The legacy of the late Bill Bixby continues to live on nearly 27 years after his passing. And it’s not because he was a superstar that that brought the masses to movie theaters around the world, but because he came across as so genuine in everything he played on TV. That allowed him to connect with the television audience on a visceral level whether he was playing comedy or drama. Go from series to series — My Favorite Martian (currently airing on the Cozi TV network) to The Courtship of Eddie’s Father, The Magician, The Incredible Hulk and Goodnight, Beantown — and it’s Bill that grounds them for everyone.
His philosophy when he started out was simple, as he related to the Valley Times of North Hollywood in 1964: “I decided I would rather try to be an actor and fail than have to apologize to myself the rest of my life for not trying.”
Born Wilfred Everett “Bill” Bixby III on January 22, 1934 in San Francisco, California, he knew that he wanted to be an actor from a very young age. “When I was about eight,” he related, “I said, ‘Mommy, I want to be an actor.’ And she said, ‘Of course, dear.’ So I put on shows in the garage with my cousin. He was smaller, so he pulled the curtain. My parents were very indulgent and they came to the performances. To a child, this was a great accolade.”
It was around the same time that he announced to his mother what he wanted to be that his father enlisted in the Navy and traveled to the South Pacific during World War II. In 1946, Bill was encouraged by his mother to take ballroom dance lessons and it wasn’t long before he was performing all around the city. After graduating from high school in 1952, he enrolled at the City College of San Francisco, where he majored in drama. Shortly after his 18th birthday, Bill was drafted into the Korean War and he joined the United States Marine Corps Reserve.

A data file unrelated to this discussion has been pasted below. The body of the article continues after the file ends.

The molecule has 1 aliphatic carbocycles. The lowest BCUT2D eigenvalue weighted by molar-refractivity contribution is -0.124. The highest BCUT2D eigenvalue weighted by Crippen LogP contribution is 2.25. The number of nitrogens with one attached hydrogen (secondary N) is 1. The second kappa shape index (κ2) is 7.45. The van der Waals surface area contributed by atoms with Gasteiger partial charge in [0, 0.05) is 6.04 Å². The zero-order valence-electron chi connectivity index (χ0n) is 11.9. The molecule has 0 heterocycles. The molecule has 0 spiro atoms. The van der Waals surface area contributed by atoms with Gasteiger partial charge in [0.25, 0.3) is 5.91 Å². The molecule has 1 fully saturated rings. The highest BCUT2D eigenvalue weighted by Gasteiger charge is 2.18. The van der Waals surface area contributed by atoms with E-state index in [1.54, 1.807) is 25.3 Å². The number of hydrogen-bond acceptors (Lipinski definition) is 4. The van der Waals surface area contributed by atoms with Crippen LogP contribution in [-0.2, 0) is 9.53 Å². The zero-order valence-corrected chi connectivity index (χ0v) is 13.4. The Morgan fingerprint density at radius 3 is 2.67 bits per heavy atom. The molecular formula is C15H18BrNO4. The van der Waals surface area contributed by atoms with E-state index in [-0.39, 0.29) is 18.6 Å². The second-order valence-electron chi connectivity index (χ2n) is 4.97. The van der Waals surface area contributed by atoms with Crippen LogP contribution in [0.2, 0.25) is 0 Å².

Discharged in 1956, he enrolled at the University of California, Berkeley, but didn’t graduate. From there he made the move to Hollywood to pursue the idea of being an actor. He worked a number of odd jobs — including as a hotel bellhop and lifeguard — and, in 1959, was hired to work as a model and to do commercial work for both General Motors and Chrysler.
“I was actually a pool manager,” Bill explained to the media, “and it gave me a chance to study and go on job interviews. A lot of Detroit advertising agencies men stayed at the hotel. One day one of them asked me if I ever modeled. I told him to forget it, but he said it wasn’t really modeling, but sort of ‘posing.’ I said, ‘You really do mean model, don’t you?’ He said, ‘Yes, but it pays $100 for three hours’ work. So for the next two years I modeled.”
Please scroll down for more on Bill’s early days.
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